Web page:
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OIL FUTURES: Complex rises on China's easing of COVID-19 restrictions, tighter supplies
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China’s oil demand expected to rise in 2023
Sanctions, price cap to reduce Russian output
Still no restart date for Keystone Pipeline
Crude futures settled higher Dec. 13 amid a further easing of COVID-19 restrictions in China, and a tightening of supplies from Canada and Russia.
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NYMEX front-month crude settled $2.22 higher at $75.39/b, while ICE front-month Brent settled at $80.68/b, up $2.69.
In refined products, NYMEX front-month ULSD settled 12.37 cents higher at $3.0922/gal, while NYMEX front-month RBOB climbed 7.99 cents to settle at $2.1609/gal.
“Given the on-the-ground reality that the official zero-COVID policy is quickly thawing, oil traders are looking for that definitive bullish catalyst to hang their hat on, and they may have found one,” SPI Asset Management Managing Partner Stephen Innes said in a Dec. 13 note.
“With China planning to stop tracking some travel, policymakers are clearly shifting towards quarantine-free travel, boosting the economy and increasing oil demand,” he added.
China announced late Dec. 12 that a district in the city of Zhengzhou, where the country’s largest iPhone supplier has a vast facility, has released all high-risk zones from lockdown, local media said. The number of areas designated high risk has also fallen 85% to 4,500 from more than 30,000 on Dec. 7.
The move follows the government last week announcing it was relaxing COVID-19 restrictions after three years of enforcement, which analysts said would potentially boost oil demand.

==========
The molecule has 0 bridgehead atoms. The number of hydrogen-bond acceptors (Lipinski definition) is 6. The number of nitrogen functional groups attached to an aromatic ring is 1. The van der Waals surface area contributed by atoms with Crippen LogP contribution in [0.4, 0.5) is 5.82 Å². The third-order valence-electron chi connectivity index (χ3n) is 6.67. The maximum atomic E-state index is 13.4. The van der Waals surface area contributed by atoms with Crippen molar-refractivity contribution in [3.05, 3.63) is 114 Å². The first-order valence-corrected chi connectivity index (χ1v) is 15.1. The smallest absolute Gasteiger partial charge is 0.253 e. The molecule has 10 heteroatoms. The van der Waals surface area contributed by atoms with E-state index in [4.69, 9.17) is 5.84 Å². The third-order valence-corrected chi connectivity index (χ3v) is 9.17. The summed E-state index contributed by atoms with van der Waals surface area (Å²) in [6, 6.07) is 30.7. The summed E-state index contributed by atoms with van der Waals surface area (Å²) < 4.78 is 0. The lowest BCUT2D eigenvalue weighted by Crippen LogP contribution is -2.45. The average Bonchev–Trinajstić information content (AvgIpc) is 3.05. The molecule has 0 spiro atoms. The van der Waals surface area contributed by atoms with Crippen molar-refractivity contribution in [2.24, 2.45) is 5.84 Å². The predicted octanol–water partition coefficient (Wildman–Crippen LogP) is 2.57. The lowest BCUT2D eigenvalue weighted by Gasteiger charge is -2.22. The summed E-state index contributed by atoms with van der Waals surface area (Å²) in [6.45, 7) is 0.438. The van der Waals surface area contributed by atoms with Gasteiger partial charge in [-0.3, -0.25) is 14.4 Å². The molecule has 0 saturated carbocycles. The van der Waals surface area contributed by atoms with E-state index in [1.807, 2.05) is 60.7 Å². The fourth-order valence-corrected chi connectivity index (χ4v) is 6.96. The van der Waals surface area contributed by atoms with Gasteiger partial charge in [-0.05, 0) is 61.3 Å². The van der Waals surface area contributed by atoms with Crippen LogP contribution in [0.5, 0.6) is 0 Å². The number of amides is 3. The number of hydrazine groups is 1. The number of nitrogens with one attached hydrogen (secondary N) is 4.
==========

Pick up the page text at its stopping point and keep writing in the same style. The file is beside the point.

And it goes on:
S&P Global Commodity Insights analysts expect China’s oil demand to recovery by 700,000 b/d in 2023, especially in the second half of the year.
On the supply side, OPEC said Dec. 13 that it expects liquids production from its ally Russia to fall 850,000 b/d on the year in 2023.
OPEC sees Russian liquids output declining from 10.88 million b/d in the current quarter to 9.95 million b/d in Q1 2023, as the sanctions and price cap, which went into effect Dec. 5, begin to bite.
Analysts at S&P Global forecast that the initial oil market dislocations from the price cap and sanctions will lower Russian crude and condensate output by 1 million b/d between November and March, to 1.5 million b/d below pre-conflict levels, before edging higher in December.
US crude inventories have tightened, and likely fell again last week, in part due to the Keystone Pipeline outage.
Total commercial crude stocks likely dipped 3.5 million barrels to around 410.4 million barrels, according to analysts. The draw would put stocks at the lowest level since the week ended March 25, and leave them 9.2% behind the five-year average of US Energy Information Administration data.
At that level, inventories would be down around 30 million barrels since the week ended Nov. 4 — a near 7% decline over five weeks. This rate of decline far exceeds historic trends; EIA data shows an average draw of just 300,000 barrels during the same period over the past five years.
A rise in US refinery utilization has drawn down crude inventories.
US refining margins remain strong, led by diesel prices, which should encourage high run rates going forward.
Also, the Keystone Pipeline outage has removed over 600,000 b/d from the US market, and Midwest refiners in particular will likely begin pulling from storage to maintain run rates.
A restart date has yet to be released for TC Energy’s Keystone, which delivers Canadian crude to the US Midwest and US Gulf Coast. The pipeline has a nameplate capacity of 591,000 b/d, but in Q3 average throughput on Keystone was 622,000 b/d.
TC Energy shut the line down Dec. 7 following a leak in Washington County, Kansas, and is in the process of cleaning the roughly 14,000-barrel spill.
“Disruptions from the Keystone Pipeline remind us how tight the oil market remains,” said OANDA analyst Ed Moya. “The oil market can’t justify prices below the $70 level even if bumpy times are ahead.”
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